What does this mean for knowing how to write?  That’s what you tuned in for, right?  I thought knowing how to write was, basically, you know, learning some vocabulary and nailing down the grammatical rules.  That would be nice.  Then it’d be a simple matter of collect all twelve!  Buy the Happy Meal, get the toy, put it on your shelf, repeat.  Trade them with your friends.  Trade them for money!  But surely thou didst know that language changeth over time and space.  Aye, ’tis ne’er so stable a thing as me lord thus willeth thou what okay nevermind.  No it doesn’t work that way.  The rules are mere conventions, and dig a little and you’ll find considerable disagreement about and variation even within those conventions.  Word meanings are always changing (read the etymology of your favorite word on the OED or spend five minutes browsing the Urban Dictionary), sustained through practice and but also thereby always changing.  This isn’t a movie, no nice tidy plots.  Knowing how to write, like all knowing, is an “ongoing social accomplishment, constituted and reconstituted in everyday practice” (Orlikowski, 2002, p252).  

So when you’re learning to write (or more accurately, when you’re writing), you’re participating in and contributing to the way things are (more accurately, appear to be) for a given context (or to be fancy, discourse community), such as your discipline.  An interesting little thought exercise, no?  It calls into question all sorts of things that we take for granted, and it’s massively inconvenient.  It gums up the works.  How do we know what’s right any more?  Goodness me.  But on the other hand and at the very least, it also means you should stop berating yourself, if indeed you were.  That whole impostor syndrome.  That anxiety.  That feeling of inferiority.  You can dial that back a bit.  You’re not “bad at writing” and they are not always and everywhere good at it.  You’re joining a community (such a nice-sounding word), and that community has a way of doing things.  They’re a bit anxious to keep it that way ’cause it seems to work, to produce some desirable results.  But it is nevertheless changing, a living thing, and it lives, in part, because of you.  


References

Orlikowski, W. (2002). Knowing in practice: Enacting a collective capability in distributed organizing. Organization Science, 13(3), 249-273.


Orlikowski, W. (2006). Material knowing: The scaffolding of human knowledgeability. European Journal of Information Systems, 15, 460-466.

Listening to Learn: Tutoring Unfamiliar Writing Genres

Olalekan Adepoju, Assistant Director for Graduate Student Writing

“The job of writing centers is to produce better writers, not better writing.” This assertion by Stephen North is, surely, a familiar maxim to most writing center practitioners. But, has anyone also considered how writers can help writing centers produce better tutors? I believe the goal of every tutor is to develop their tutoring skill using every available means; that is why I think, as consultants, by listening to learn from writers, especially those writing in genres we are unfamiliar with, we have the unique opportunity develop our tutoring skills.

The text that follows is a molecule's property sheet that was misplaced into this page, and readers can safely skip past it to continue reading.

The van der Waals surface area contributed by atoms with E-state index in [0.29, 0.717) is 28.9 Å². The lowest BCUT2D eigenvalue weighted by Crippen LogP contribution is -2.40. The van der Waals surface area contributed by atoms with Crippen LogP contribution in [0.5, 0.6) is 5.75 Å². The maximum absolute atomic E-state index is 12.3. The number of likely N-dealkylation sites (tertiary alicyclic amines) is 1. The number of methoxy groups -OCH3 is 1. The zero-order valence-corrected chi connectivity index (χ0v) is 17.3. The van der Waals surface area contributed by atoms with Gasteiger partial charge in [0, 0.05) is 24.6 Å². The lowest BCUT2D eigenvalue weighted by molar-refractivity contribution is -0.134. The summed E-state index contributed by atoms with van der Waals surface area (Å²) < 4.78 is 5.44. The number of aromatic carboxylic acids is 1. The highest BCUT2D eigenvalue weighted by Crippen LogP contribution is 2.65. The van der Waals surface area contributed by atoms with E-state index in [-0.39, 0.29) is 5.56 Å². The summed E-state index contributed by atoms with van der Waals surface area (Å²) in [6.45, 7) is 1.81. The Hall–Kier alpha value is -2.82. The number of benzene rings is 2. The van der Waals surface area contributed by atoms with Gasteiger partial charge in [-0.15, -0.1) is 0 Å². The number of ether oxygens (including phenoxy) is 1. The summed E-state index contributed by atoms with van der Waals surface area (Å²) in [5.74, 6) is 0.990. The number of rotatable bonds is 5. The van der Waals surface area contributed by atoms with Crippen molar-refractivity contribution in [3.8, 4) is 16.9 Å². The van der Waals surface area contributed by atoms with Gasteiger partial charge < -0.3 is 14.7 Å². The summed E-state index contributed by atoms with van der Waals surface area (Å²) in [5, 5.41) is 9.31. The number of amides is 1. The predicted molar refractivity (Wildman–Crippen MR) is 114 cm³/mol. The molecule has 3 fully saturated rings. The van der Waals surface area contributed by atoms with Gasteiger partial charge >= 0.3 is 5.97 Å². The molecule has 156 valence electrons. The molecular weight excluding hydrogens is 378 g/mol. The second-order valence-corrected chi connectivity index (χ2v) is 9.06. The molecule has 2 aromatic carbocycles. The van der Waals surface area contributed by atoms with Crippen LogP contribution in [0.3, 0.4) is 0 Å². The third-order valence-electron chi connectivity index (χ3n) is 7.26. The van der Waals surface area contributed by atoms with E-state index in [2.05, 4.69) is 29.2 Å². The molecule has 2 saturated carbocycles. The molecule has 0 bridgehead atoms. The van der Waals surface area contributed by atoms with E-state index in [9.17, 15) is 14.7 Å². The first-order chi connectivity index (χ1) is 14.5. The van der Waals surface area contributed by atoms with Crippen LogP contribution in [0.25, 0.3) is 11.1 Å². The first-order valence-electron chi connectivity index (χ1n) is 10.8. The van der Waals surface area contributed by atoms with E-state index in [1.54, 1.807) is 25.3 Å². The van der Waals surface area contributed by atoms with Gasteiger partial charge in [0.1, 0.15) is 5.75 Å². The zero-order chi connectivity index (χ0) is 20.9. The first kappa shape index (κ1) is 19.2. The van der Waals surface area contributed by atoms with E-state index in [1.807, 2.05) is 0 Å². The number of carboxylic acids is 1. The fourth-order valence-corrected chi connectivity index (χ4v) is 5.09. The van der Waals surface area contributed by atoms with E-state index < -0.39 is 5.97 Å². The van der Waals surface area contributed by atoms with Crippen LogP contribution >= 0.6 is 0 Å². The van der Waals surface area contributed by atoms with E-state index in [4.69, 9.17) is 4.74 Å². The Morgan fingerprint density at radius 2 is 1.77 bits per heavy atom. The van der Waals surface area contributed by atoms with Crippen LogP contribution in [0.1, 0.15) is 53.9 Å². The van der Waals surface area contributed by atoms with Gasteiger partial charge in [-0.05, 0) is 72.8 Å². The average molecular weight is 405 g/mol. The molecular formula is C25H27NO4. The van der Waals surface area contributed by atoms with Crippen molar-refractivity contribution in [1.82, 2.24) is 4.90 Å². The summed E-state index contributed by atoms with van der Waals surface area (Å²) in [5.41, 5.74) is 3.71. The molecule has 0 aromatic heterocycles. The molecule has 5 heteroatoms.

Listening is paramount to the tutorial work we do in the writing center. Generally, the tutor tends to listen to several things during tutoring session: you passively listening to your inner thoughts about the draft and, more importantly, listening to the writer’s comments or questions. Moreover, writing center scholars and practitioners admit that listening is essential to achieving an efficient tutoring in the writing center. They submit that listening is not only a means of developing a tutor’s understanding of the current session but also a means for working from, with, and across differences, becoming increasingly aware of those differences rather than flattening or ignoring them. This submission means that listening is a tool for making tutors become better at their tutoring craft. Hence, tutors interested in advancing their craft must be open and willing to listen to learn (from the writers) specific ways to develop their level of awareness.

In listening to learn, we move beyond attempting to adjust our knowledge of the generic needs of writers, especially when dealing with unfamiliar writing genre, to learning to become more aware of this unfamiliar writing genre in efforts to achieve a successful tutoring session. Listening to learn does not entail knowing (or pretending to know) about the subject matter. Rather, listening to learn helps the tutor to achieve meaningful awareness of subject matter necessary for some sense of comfort during the session. Such subject matter awareness would, for instance, help to clear up certain confusions; move past genre-specific jargons and develop interpretive questions, thereby ensuring that the goals of the tutoring session are efficiently met.